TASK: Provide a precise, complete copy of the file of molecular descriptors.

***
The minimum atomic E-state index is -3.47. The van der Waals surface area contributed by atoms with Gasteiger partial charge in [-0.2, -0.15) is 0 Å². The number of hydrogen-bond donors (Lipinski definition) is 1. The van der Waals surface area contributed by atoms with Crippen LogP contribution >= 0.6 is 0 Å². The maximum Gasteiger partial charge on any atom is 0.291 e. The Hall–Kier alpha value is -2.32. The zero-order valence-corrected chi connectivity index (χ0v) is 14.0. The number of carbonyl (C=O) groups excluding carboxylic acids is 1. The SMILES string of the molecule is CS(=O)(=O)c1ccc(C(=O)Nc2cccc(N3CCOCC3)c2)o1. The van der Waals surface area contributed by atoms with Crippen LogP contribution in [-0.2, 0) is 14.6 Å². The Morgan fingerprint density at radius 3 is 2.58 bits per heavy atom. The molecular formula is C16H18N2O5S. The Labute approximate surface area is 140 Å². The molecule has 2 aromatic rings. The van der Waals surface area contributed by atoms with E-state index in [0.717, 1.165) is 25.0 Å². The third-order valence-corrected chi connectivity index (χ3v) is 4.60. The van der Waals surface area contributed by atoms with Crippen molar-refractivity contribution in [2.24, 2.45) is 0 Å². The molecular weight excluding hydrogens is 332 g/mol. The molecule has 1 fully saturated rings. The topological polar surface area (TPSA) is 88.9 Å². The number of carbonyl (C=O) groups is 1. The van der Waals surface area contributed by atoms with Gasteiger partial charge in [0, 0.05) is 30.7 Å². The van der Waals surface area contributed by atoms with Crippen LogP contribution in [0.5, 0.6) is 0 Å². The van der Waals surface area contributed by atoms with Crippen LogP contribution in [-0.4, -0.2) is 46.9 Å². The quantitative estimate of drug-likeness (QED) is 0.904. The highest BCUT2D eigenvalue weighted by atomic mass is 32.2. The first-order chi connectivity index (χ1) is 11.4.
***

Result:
The minimum atomic E-state index is -3.47. The van der Waals surface area contributed by atoms with Gasteiger partial charge in [-0.2, -0.15) is 0 Å². The number of hydrogen-bond donors (Lipinski definition) is 1. The van der Waals surface area contributed by atoms with Crippen LogP contribution >= 0.6 is 0 Å². The maximum Gasteiger partial charge on any atom is 0.291 e. The Hall–Kier alpha value is -2.32. The zero-order valence-corrected chi connectivity index (χ0v) is 14.0. The number of carbonyl (C=O) groups excluding carboxylic acids is 1. The SMILES string of the molecule is CS(=O)(=O)c1ccc(C(=O)Nc2cccc(N3CCOCC3)c2)o1. The van der Waals surface area contributed by atoms with Crippen LogP contribution in [-0.2, 0) is 14.6 Å². The Morgan fingerprint density at radius 3 is 2.58 bits per heavy atom. The molecular formula is C16H18N2O5S. The Labute approximate surface area is 140 Å². The molecule has 2 aromatic rings. The van der Waals surface area contributed by atoms with E-state index in [0.717, 1.165) is 25.0 Å². The third-order valence-corrected chi connectivity index (χ3v) is 4.60. The van der Waals surface area contributed by atoms with Crippen molar-refractivity contribution in [2.24, 2.45) is 0 Å². The molecular weight excluding hydrogens is 332 g/mol. The molecule has 1 fully saturated rings. The topological polar surface area (TPSA) is 88.9 Å². The number of carbonyl (C=O) groups is 1. The van der Waals surface area contributed by atoms with Gasteiger partial charge in [0, 0.05) is 30.7 Å². The van der Waals surface area contributed by atoms with Crippen LogP contribution in [0.5, 0.6) is 0 Å². The van der Waals surface area contributed by atoms with Crippen LogP contribution in [-0.4, -0.2) is 46.9 Å². The quantitative estimate of drug-likeness (QED) is 0.904. The highest BCUT2D eigenvalue weighted by atomic mass is 32.2. The first-order chi connectivity index (χ1) is 11.4.